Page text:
The papers in this issue of the journal take us deep into university classrooms and into a variety of Jewish settings in which Bible is taught and take us abroad to the Former Soviet Union (FSU) where Jewish learning for women is just taking hold. The authors study their own practice and the practice of others to give us the kinds or deep insights that can sophisticate our understanding of Jewish education and thereby improve its practice.
The issue opens with a suite of three articles organized by Jon Levison. As he points out in his introduction to the suite, these three articles address the challenge set forth by Lee Shulman more than two decades ago to develop pedagogical knowledge deeply embedded in the subject matters being taught. This suite represents one of the few efforts to develop pedagogical content knowledge in Jewish studies, in this case, in the teaching of Bible.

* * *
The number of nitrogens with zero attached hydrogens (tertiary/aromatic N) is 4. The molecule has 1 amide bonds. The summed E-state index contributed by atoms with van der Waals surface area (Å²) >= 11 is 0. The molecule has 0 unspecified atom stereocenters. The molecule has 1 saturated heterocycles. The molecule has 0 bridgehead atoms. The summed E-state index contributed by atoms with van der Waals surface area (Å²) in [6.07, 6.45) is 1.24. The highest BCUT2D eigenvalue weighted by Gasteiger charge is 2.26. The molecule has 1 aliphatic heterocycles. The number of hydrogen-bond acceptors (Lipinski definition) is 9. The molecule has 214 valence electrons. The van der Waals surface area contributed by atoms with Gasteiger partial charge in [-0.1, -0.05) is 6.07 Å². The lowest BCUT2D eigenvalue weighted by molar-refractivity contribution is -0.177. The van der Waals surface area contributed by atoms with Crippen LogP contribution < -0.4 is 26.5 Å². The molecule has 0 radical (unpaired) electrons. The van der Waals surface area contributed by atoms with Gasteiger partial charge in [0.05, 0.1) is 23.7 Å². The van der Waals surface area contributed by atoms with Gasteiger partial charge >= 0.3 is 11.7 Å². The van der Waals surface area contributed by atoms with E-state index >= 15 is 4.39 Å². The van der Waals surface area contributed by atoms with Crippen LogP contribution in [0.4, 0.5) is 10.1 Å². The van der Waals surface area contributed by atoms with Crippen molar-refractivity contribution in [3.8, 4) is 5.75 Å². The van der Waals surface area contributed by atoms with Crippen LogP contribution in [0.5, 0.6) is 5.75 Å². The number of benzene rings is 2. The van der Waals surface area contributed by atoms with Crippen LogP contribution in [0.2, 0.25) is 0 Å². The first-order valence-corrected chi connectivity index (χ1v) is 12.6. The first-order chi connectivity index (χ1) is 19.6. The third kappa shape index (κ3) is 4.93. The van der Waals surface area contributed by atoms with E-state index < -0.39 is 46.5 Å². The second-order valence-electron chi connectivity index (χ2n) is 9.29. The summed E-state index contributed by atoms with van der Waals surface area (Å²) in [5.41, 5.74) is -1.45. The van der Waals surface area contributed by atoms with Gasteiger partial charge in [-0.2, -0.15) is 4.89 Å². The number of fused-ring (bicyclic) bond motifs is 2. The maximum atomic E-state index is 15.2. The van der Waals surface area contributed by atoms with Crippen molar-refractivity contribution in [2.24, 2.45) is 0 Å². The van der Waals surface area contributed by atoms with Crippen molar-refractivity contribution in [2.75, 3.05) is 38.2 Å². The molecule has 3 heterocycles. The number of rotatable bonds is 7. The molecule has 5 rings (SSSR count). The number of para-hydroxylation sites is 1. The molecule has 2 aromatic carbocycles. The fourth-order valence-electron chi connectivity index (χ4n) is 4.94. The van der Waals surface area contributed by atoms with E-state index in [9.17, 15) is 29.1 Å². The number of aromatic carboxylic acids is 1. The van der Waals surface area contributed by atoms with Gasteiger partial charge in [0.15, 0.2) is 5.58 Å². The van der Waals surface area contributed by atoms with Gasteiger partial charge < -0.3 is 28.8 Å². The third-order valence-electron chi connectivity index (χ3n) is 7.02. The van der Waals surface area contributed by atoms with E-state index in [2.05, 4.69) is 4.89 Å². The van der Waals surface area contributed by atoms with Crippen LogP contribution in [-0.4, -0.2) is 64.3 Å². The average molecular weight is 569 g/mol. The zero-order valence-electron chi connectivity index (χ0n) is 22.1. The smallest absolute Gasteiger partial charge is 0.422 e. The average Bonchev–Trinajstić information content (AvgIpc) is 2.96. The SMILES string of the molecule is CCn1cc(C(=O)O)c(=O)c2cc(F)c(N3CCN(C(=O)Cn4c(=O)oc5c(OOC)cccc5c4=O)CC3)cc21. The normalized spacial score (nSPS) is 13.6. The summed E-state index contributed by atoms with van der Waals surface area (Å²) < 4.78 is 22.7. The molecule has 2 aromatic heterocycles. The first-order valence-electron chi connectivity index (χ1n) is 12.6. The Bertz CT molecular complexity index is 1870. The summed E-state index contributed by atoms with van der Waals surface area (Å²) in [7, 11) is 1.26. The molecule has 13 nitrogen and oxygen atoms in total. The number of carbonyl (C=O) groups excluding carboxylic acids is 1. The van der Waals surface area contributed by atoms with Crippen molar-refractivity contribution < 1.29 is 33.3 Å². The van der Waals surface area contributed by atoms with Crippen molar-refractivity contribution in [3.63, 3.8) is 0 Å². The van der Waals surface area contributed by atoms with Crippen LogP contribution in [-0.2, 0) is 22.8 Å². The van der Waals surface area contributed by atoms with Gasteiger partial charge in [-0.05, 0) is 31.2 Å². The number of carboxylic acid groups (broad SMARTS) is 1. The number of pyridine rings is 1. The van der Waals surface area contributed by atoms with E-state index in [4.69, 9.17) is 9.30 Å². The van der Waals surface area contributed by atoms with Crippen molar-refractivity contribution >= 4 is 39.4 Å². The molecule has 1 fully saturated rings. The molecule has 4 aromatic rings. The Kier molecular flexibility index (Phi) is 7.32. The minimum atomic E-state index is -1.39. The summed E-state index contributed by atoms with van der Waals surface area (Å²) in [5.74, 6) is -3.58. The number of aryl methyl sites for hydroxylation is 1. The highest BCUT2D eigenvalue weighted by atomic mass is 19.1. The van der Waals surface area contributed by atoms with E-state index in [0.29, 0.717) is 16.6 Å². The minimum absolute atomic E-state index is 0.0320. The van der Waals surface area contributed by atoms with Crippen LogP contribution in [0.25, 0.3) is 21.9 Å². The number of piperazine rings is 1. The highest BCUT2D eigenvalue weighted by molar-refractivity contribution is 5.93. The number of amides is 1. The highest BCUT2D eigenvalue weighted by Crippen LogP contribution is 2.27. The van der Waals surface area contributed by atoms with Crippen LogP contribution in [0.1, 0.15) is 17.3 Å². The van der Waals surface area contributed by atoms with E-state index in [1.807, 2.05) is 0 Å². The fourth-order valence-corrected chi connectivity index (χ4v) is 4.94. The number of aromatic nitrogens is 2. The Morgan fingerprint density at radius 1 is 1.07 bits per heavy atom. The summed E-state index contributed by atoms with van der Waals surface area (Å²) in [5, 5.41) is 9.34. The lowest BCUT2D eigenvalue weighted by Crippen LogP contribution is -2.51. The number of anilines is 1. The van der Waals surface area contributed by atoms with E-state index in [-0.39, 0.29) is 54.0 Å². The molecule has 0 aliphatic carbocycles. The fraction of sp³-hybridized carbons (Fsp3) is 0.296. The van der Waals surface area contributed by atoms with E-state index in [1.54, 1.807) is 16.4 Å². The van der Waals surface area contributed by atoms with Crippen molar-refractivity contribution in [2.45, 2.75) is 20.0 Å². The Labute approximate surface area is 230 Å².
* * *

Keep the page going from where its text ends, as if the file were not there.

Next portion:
Lisa Grant then takes us into a women's study group in the FSU. She traveled to study the group and found herself drawn into teaching and mentoring the women she was studying. Out of her interactions with these women she teases out insights into their struggles with authenticity, autonomy and authority as they begin to encounter Judaism and themselves in their new socio-political context. Readers who want to come to understand Jewish education in a context where learners thirst for Jewish learning will be intrigued by Grant's description of this group and their study.